Navigating the Financial Impacts of COVID-19 as a College Student

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*Editor’s note: This year-long series about financial literacy is sponsored by PSECU.

If you’re a college student, you’ve likely felt some large effects of this ongoing global crisis. Your campus has closed, you’ve transitioned to online classes, and large events, including graduation, may have been canceled. 

On top of this, you probably have questions about managing your money during this time and how this crisis can impact your finances. As you face these financial concerns, we’ve compiled some frequently asked questions and tips to address them.  

“I’ve lost income from my part-time job and now I can’t afford to pay my bills. What do I do?”

There’s no shortage of costs for college students – from tuition and housing or rent to cell phones and car-related expenses. If you’re like many students, you may work on or off campus to earn the necessary funds to cover them. 

So, what do you do if you find yourself with minimal or no hours at your job during this time? While the exact steps you need to take to address each specific financial obligation may vary, there are a few general things to consider:

  • Get yourself organized – If you don’t already have a budgeting worksheet in place, put one together. Capture all sources of income and all expenses you’re responsible for. This will help you get organized as you determine where you may need to make cuts or ask for alternate payment arrangements.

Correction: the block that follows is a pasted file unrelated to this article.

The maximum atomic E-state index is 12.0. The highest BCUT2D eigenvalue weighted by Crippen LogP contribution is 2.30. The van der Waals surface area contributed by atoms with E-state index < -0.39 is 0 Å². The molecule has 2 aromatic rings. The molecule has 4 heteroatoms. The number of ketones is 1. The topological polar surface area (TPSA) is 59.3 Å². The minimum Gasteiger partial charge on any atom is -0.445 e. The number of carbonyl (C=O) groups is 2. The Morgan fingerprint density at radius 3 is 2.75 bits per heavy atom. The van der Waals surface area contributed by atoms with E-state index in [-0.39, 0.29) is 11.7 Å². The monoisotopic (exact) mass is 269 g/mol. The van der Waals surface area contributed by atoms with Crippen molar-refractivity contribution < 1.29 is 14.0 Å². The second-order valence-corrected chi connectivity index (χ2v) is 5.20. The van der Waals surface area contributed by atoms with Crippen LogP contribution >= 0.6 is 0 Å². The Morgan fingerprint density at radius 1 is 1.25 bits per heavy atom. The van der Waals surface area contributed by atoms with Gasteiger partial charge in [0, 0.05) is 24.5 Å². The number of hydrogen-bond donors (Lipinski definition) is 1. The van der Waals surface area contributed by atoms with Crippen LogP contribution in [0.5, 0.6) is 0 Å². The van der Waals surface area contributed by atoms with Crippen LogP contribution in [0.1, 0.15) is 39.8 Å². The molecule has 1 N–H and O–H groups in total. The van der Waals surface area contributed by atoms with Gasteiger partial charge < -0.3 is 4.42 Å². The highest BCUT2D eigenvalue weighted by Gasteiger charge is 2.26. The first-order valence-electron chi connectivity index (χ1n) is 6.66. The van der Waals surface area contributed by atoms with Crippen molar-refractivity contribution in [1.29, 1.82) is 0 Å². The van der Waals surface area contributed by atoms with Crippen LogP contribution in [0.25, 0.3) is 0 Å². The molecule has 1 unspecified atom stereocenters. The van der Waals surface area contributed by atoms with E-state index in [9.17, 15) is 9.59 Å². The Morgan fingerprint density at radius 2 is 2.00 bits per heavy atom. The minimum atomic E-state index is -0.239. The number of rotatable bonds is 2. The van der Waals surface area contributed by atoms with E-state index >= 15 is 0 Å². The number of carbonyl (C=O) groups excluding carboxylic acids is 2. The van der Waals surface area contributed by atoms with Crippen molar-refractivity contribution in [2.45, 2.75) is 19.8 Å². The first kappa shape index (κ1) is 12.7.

• Consider what you can cut – If you’re not able to make ends meet, consider what “nice to have” items can come off your expenses list. You may be able to put a gym membership on hold or temporarily cancel music or video streaming subscriptions. 
  • Ask for help before your payments are late – If you know there’s a bill you can’t afford, reach out for help as soon as possible. Whether it’s a utility company (think electric or gas for your off-campus apartment) or a loan (think credit card or student loans that are in or approaching repayment), there may be options to skip a payment or be switched to an alternate payment plan. Don’t wait until your payment is late to ask for assistance. A missed payment could negatively impact your credit and remain on your credit report for up to seven years, making it harder to reach your financial goals in the future. 

“I moved home and have an off-campus apartment that I’m not using now. Do I still have to pay my rent?”